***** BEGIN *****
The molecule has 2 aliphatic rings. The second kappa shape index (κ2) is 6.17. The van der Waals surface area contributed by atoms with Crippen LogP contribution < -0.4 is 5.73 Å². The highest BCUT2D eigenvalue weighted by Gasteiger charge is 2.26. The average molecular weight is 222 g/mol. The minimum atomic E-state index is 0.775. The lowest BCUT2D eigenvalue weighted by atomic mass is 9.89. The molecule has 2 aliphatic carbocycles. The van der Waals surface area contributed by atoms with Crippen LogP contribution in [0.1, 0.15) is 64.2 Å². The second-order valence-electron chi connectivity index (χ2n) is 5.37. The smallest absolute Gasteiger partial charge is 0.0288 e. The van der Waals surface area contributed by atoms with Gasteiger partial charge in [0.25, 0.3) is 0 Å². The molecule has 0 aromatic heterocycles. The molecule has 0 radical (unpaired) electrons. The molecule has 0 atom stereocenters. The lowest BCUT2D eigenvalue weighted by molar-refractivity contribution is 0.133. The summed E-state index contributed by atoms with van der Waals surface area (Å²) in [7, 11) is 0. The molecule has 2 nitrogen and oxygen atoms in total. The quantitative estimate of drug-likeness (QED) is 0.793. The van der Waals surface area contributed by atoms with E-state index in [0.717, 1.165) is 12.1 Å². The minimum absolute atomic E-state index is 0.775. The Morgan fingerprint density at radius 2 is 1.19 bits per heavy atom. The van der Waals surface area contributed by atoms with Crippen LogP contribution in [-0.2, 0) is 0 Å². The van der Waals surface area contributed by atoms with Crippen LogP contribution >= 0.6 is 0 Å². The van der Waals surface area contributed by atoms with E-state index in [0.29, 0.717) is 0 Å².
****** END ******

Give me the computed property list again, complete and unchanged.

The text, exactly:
The molecule has 2 aliphatic rings. The second kappa shape index (κ2) is 6.17. The van der Waals surface area contributed by atoms with Crippen LogP contribution < -0.4 is 5.73 Å². The highest BCUT2D eigenvalue weighted by Gasteiger charge is 2.26. The average molecular weight is 222 g/mol. The minimum atomic E-state index is 0.775. The lowest BCUT2D eigenvalue weighted by atomic mass is 9.89. The molecule has 2 aliphatic carbocycles. The van der Waals surface area contributed by atoms with Crippen LogP contribution in [0.1, 0.15) is 64.2 Å². The second-order valence-electron chi connectivity index (χ2n) is 5.37. The smallest absolute Gasteiger partial charge is 0.0288 e. The van der Waals surface area contributed by atoms with Gasteiger partial charge in [0.25, 0.3) is 0 Å². The molecule has 0 aromatic heterocycles. The molecule has 0 radical (unpaired) electrons. The molecule has 0 atom stereocenters. The lowest BCUT2D eigenvalue weighted by molar-refractivity contribution is 0.133. The summed E-state index contributed by atoms with van der Waals surface area (Å²) in [7, 11) is 0. The molecule has 2 nitrogen and oxygen atoms in total. The quantitative estimate of drug-likeness (QED) is 0.793. The van der Waals surface area contributed by atoms with E-state index in [0.717, 1.165) is 12.1 Å². The minimum absolute atomic E-state index is 0.775. The Morgan fingerprint density at radius 2 is 1.19 bits per heavy atom. The van der Waals surface area contributed by atoms with Crippen LogP contribution in [-0.2, 0) is 0 Å². The van der Waals surface area contributed by atoms with Crippen LogP contribution >= 0.6 is 0 Å². The van der Waals surface area contributed by atoms with E-state index in [0.29, 0.717) is 0 Å².